Myths About Reading
Many people believe you must start at the beginning of a book and continue to the end. Wrong, wrong, wrong. Start anywhere you like. That book isn’t going anywhere, and you aren’t going to miss anything. Your acid test may get you so interested, you have to continue reading from that point, then go back to find out how this plot point came about. If you get bogged down in a boring patch, just skip it and move to something more interesting. No bolt of lightning is going to target you if you jump ahead and read the end, either. If the book is any good, it will be satisfying to go back and see how the author got there.
In nonfiction, especially, there may be chapters that don’t interest you. Skip them, and get on to the ones that do. In contrast to people, books are easy: Superficial, limited relationships are OK. You can use them and lose them. Love them and leave them. Dump them for a more attractive book. Throw them over and come back to them later.
“Some books are to be tasted, others to be swallowed, and some few to be chewed and digested;
that is, some books are to be read only in parts, others to be read, but not curiously, and some
few to be read wholly, and with diligence and attention.”
– Sir Francis Bacon
Getting the Book
If a book is on your list, you might want to first log on to the Web site of your local public library to see if the library has it. If so, you can place a hold on the book and the library will notify you as soon as it is ready to be picked up. If your local library doesn’t own it, request it on interlibrary loan.
If bookstores are a convenient choice for you, keep in mind that many have special membership plans with sizable discounts. A large number also have a generous return policy.
Sometimes books are even cheaper online, at Web sites like Amazon.com, half.com or Barnesandnoble.com. If it’s not a brand new release or a huge bestseller, you will probably be able to find a used edition of your chosen book – one still in great condition – at an excellent price through the same online bookstores. You can also resell books of your own there, too.
There’s even a site called Paperbackswap.com (and it’s not just for paperbacks), where visitors can acquire books for free (excluding the price of postage) by trading tomes with other readers.
Deeper and More Productive Reading
As you read, consider keeping what used to be called a “commonplace book” (which is anything but commonplace). Here you write down quotations or passages that strike you for whatever reason, and you can comment on them. You’d be surprised at how useful this can be in working up a speech of substance, as well as in preparing to speak off the cuff. The quotes that you collect and assimilate should not only be thought-provoking – they should also be accurate, correctly attributed, in their natural context and available when you need them.
Keep in mind that a book is not just a conversation between author and reader; it is even more richly enjoyed and profited from when it serves to elicit discussion among more people. Whenever people discuss books, whether it’s students and teachers, parents and children, friends and family, a book club, or even readers sharing online book reviews, a literary community is created. Such communities make lives richer, and they can consist of as few as two people – say, you and your spouse, or you and your child. A man I know has an arrangement with his teenage son – his son chooses a book and his father pledges to read it and discuss it with him. Then it’s the father’s turn to choose.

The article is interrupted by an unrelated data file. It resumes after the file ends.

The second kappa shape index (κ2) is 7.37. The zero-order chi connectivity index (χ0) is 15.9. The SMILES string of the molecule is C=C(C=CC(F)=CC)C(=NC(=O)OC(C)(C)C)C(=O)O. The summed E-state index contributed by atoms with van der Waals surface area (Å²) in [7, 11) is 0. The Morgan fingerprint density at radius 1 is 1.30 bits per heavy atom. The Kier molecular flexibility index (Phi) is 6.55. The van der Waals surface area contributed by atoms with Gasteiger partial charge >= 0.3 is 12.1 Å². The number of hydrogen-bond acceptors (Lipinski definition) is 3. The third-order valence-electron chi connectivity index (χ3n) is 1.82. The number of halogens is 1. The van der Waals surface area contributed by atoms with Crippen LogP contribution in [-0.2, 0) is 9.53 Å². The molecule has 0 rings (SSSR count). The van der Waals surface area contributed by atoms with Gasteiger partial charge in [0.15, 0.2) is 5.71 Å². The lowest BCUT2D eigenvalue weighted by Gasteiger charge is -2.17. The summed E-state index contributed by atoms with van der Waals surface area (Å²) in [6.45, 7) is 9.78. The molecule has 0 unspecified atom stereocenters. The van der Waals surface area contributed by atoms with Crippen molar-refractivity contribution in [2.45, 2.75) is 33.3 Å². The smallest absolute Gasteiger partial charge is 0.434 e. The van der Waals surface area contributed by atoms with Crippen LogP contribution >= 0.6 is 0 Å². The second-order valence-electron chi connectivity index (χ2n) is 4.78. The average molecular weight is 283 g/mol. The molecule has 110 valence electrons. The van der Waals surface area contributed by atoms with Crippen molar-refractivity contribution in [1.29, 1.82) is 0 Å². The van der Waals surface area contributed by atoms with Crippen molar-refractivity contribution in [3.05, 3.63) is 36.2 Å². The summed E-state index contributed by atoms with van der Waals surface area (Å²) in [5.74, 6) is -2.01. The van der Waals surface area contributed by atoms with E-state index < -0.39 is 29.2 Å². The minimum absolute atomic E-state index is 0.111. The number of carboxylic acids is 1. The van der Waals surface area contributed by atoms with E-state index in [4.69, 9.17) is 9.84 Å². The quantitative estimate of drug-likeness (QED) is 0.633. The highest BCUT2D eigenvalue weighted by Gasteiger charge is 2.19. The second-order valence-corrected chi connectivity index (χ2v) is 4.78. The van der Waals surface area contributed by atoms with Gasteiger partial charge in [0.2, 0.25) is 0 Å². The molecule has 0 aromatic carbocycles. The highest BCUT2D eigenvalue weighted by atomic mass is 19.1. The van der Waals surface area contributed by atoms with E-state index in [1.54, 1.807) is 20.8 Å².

Finding Your Next Book
No one likes to be between relationships, and book lovers don’t like to be between books. As you consume a particular work, keep on the lookout for other books the author may refer to, and see what other books the author has written. Also have a look at the authors who have written the blurbs for that book you’re reading: They are in the same field or write in the same genre, so their works may interest you as well.
If you’re reading a work of nonfiction, look at the bibliography, if there is one. Mark any interesting titles you see there. If you go to an online bookstore to check out a title, other suggested book titles will often appear onscreen on the same topic or a related one. Often these sites offer not only book reviews, but also a chance to see “inside” the book, i.e., the table of contents, the cover and perhaps a few pages.
Time to Read
How much of your time is spent waiting for something? Have a book with you at all times. When you’re at the doctor’s office, waiting for a haircut, on public transportation, waiting for delivery people to show up, standing in line at the DMV or at the supermarket checkout line – all these experiences can be improved if you’re engrossed in a good book. Right before going to sleep is a good time, too, as long as you don’t get too engrossed and stay up half the night!
I certainly don’t recommend reading while driving, but audio books work great, especially if you have a long trip or commute.
No time to hang out in bookstores? OK, then how about at airports? You’ve typically got at least an hour to kill before your flight – get into the airport bookstore and check it out. If a book grabs you, buy it and read it on the flight. When flights are delayed (as they often are), you can look at it as a great opportunity, and if you have picked well, you may barely notice the extra time you are stuck.
Getting into the reading habit, and into an ongoing relationship with books, will improve the level of your speeches and enhance your enjoyment of your Toastmasters club. Go for it! It could be one of the best relationships of your life.
Katherine Meeks, M.A., is a speech consultant and language coach based in New York City who works with diplomats and executives. She can be reached at email@example.com.